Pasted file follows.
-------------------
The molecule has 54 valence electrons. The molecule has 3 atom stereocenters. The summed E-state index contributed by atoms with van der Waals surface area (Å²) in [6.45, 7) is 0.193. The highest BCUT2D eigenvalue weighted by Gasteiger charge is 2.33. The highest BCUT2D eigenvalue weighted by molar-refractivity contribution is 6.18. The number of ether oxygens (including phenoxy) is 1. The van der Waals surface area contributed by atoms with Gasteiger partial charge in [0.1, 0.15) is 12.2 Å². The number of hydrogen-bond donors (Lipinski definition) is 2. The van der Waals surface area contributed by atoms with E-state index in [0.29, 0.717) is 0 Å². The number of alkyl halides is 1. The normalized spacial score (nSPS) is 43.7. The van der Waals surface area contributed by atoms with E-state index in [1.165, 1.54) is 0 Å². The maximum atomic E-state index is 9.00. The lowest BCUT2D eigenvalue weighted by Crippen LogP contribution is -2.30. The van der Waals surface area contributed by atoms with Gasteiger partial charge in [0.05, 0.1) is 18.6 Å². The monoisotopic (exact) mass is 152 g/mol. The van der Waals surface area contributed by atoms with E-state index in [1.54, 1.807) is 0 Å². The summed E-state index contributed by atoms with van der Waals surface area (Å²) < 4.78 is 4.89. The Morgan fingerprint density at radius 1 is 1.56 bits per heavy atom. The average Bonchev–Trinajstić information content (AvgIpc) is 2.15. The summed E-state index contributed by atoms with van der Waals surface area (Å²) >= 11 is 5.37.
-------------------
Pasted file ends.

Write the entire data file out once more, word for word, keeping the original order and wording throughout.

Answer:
The molecule has 54 valence electrons. The molecule has 3 atom stereocenters. The summed E-state index contributed by atoms with van der Waals surface area (Å²) in [6.45, 7) is 0.193. The highest BCUT2D eigenvalue weighted by Gasteiger charge is 2.33. The highest BCUT2D eigenvalue weighted by molar-refractivity contribution is 6.18. The number of ether oxygens (including phenoxy) is 1. The van der Waals surface area contributed by atoms with Gasteiger partial charge in [0.1, 0.15) is 12.2 Å². The number of hydrogen-bond donors (Lipinski definition) is 2. The van der Waals surface area contributed by atoms with E-state index in [0.29, 0.717) is 0 Å². The number of alkyl halides is 1. The normalized spacial score (nSPS) is 43.7. The van der Waals surface area contributed by atoms with E-state index in [1.165, 1.54) is 0 Å². The maximum atomic E-state index is 9.00. The lowest BCUT2D eigenvalue weighted by Crippen LogP contribution is -2.30. The van der Waals surface area contributed by atoms with Gasteiger partial charge in [0.05, 0.1) is 18.6 Å². The monoisotopic (exact) mass is 152 g/mol. The van der Waals surface area contributed by atoms with E-state index in [1.54, 1.807) is 0 Å². The summed E-state index contributed by atoms with van der Waals surface area (Å²) < 4.78 is 4.89. The Morgan fingerprint density at radius 1 is 1.56 bits per heavy atom. The average Bonchev–Trinajstić information content (AvgIpc) is 2.15. The summed E-state index contributed by atoms with van der Waals surface area (Å²) >= 11 is 5.37.